Climate-related financial risks are typically classified in two categories: transition risks and physical risks. Transition risks arise from transition to low carbon economy, changes in policy, technology affecting the value of assets and liabilities for banks and insurers. Physical risks arise from acute and chronic shifts in climate patterns, which can lead to damages of assets, business disruption and financial losses.
In August 2019, a tornado caused severe damages to some areas of Luxembourg. The estimated damage lies at €100 million mark.
Under these circumstances, it is not surprising that the identification and measurement of the climate-related financial risks as well as their integration in the prudential framework have moved up the regulatory agenda of the Supervisory Authorities.
The Basel Committee steps into the game
In early 2020, the Basel Committee on Banking Supervision (BCBS) set up a high-level Task Force on Climate-related Financial Risks (TFCR) with the mandate of enhancing global financial stability through analysing existing regulatory and supervisory initiatives on climate-related financial risks and developing the supervisory practices to mitigate these risks.
As part of the mandate, the BCBS has released two reports on climate-related financial risks discussing (1) the transmission channels of the climate-related risks to the banking system and (2) the measurement methodologies and challenges of climate-related financial risks.
Main challenges related to the measurement of climate-related risks
The BCBS report highlights the challenges and the need for more granular data and methodologies caused by the unique features of climate-related risks.
The measurement of the climate-related risks involves various sources of uncertainty that can lead to the misestimation of risks. These uncertainties include assumptions regarding the precise nature, timing, frequency, severity and geolocation of the climate change impacts. At the same time, these uncertainties depend on social and demographic factors, such as values, behavior of market actors, technology and policies, which are deeply uncertain.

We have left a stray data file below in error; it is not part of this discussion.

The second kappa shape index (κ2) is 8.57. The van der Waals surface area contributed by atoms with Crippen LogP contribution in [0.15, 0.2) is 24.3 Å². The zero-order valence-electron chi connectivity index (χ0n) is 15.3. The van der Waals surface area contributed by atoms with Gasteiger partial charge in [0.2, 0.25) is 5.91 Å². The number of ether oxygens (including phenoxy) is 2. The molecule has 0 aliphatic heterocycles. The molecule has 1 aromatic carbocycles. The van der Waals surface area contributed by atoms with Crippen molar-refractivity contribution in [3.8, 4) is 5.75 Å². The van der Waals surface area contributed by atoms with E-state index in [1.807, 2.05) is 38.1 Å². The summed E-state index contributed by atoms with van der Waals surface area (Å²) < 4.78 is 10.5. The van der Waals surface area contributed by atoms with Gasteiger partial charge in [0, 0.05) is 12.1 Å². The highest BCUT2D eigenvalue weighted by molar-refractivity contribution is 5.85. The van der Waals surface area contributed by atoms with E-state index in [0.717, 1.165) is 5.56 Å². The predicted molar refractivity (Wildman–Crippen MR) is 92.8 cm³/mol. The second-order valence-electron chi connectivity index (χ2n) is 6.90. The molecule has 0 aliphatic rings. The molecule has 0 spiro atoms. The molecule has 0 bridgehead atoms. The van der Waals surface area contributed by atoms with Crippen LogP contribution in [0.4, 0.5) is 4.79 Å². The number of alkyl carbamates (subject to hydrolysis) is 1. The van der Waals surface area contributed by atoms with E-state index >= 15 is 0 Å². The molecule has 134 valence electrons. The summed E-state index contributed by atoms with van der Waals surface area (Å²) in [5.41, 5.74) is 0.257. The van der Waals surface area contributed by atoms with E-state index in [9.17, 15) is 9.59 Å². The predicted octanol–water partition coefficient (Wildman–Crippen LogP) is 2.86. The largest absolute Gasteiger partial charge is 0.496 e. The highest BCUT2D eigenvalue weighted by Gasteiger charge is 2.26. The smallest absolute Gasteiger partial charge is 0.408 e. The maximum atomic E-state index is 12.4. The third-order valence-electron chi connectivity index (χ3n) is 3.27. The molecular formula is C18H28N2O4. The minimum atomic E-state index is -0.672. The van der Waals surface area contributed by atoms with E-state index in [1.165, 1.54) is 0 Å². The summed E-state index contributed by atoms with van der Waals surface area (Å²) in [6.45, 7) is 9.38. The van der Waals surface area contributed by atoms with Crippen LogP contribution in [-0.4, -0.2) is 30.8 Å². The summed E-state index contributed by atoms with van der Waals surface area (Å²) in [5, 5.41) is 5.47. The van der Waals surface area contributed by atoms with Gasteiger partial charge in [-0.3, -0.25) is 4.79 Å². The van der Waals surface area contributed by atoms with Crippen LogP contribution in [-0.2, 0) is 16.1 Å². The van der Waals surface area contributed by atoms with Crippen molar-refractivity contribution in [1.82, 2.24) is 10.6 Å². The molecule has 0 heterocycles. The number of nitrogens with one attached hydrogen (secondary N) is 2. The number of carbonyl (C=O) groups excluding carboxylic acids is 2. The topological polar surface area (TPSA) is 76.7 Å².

Although conventional risk measurement approaches can be adapted to assess climate risks, the BCBS states that “in practice, […] the range of impact uncertainties, time horizon inconsistencies, and limitations in the availability of historical data on the relationship of climate to traditional financial risks, in addition to a limited ability of the past to act as a guide for future developments, render climate risk measurement complex and its outputs less reliable as risk estimators”.
Data is the key
Considering the presence of uncertainties, the measurement of the climate-related risks will require new, more granular and unique data. The data needed to translate these risks in financial exposure may not be fully available for banks. Moreover, being part of the prudential risk framework, climate-related data will need to comply with the current regulatory data quality expectations (BCBS 239), which may impose additional challenges, as the climate-related data is usually non-standardized and uses various data definitions and taxonomies.
The time has arrived to understand and collect climate-related data using internal and external resources. A clear governance and architecture with quality controls must be installed to ensure validity, appropriateness, traceability and harmonization of the data collection and preparation process.
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